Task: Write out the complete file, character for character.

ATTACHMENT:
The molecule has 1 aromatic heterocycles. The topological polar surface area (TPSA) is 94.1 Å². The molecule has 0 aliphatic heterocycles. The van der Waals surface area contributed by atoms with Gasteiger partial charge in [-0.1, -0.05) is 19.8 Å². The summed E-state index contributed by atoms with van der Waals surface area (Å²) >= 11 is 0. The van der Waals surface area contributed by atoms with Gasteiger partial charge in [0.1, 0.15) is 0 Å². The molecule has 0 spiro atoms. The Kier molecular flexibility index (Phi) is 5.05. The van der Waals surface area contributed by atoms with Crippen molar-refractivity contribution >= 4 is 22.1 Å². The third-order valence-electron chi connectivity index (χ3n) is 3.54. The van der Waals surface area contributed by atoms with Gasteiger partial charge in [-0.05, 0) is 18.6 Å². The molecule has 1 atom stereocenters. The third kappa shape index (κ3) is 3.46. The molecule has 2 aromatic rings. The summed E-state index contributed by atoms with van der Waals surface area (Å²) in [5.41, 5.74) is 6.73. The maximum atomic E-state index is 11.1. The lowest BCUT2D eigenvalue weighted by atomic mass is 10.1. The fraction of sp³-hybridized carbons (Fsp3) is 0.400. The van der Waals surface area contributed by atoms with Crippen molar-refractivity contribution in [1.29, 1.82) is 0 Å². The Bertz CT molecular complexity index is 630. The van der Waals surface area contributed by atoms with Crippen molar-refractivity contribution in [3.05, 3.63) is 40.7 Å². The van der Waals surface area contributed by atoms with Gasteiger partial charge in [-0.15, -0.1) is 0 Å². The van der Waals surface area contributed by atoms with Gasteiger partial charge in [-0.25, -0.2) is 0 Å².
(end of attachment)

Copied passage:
The molecule has 1 aromatic heterocycles. The topological polar surface area (TPSA) is 94.1 Å². The molecule has 0 aliphatic heterocycles. The van der Waals surface area contributed by atoms with Gasteiger partial charge in [-0.1, -0.05) is 19.8 Å². The summed E-state index contributed by atoms with van der Waals surface area (Å²) >= 11 is 0. The van der Waals surface area contributed by atoms with Gasteiger partial charge in [0.1, 0.15) is 0 Å². The molecule has 0 spiro atoms. The Kier molecular flexibility index (Phi) is 5.05. The van der Waals surface area contributed by atoms with Crippen molar-refractivity contribution >= 4 is 22.1 Å². The third-order valence-electron chi connectivity index (χ3n) is 3.54. The van der Waals surface area contributed by atoms with Gasteiger partial charge in [-0.05, 0) is 18.6 Å². The molecule has 1 atom stereocenters. The third kappa shape index (κ3) is 3.46. The molecule has 2 aromatic rings. The summed E-state index contributed by atoms with van der Waals surface area (Å²) in [5.41, 5.74) is 6.73. The maximum atomic E-state index is 11.1. The lowest BCUT2D eigenvalue weighted by atomic mass is 10.1. The fraction of sp³-hybridized carbons (Fsp3) is 0.400. The van der Waals surface area contributed by atoms with Crippen molar-refractivity contribution in [1.29, 1.82) is 0 Å². The Bertz CT molecular complexity index is 630. The van der Waals surface area contributed by atoms with Crippen molar-refractivity contribution in [3.05, 3.63) is 40.7 Å². The van der Waals surface area contributed by atoms with Gasteiger partial charge in [-0.15, -0.1) is 0 Å². The van der Waals surface area contributed by atoms with Gasteiger partial charge in [-0.25, -0.2) is 0 Å².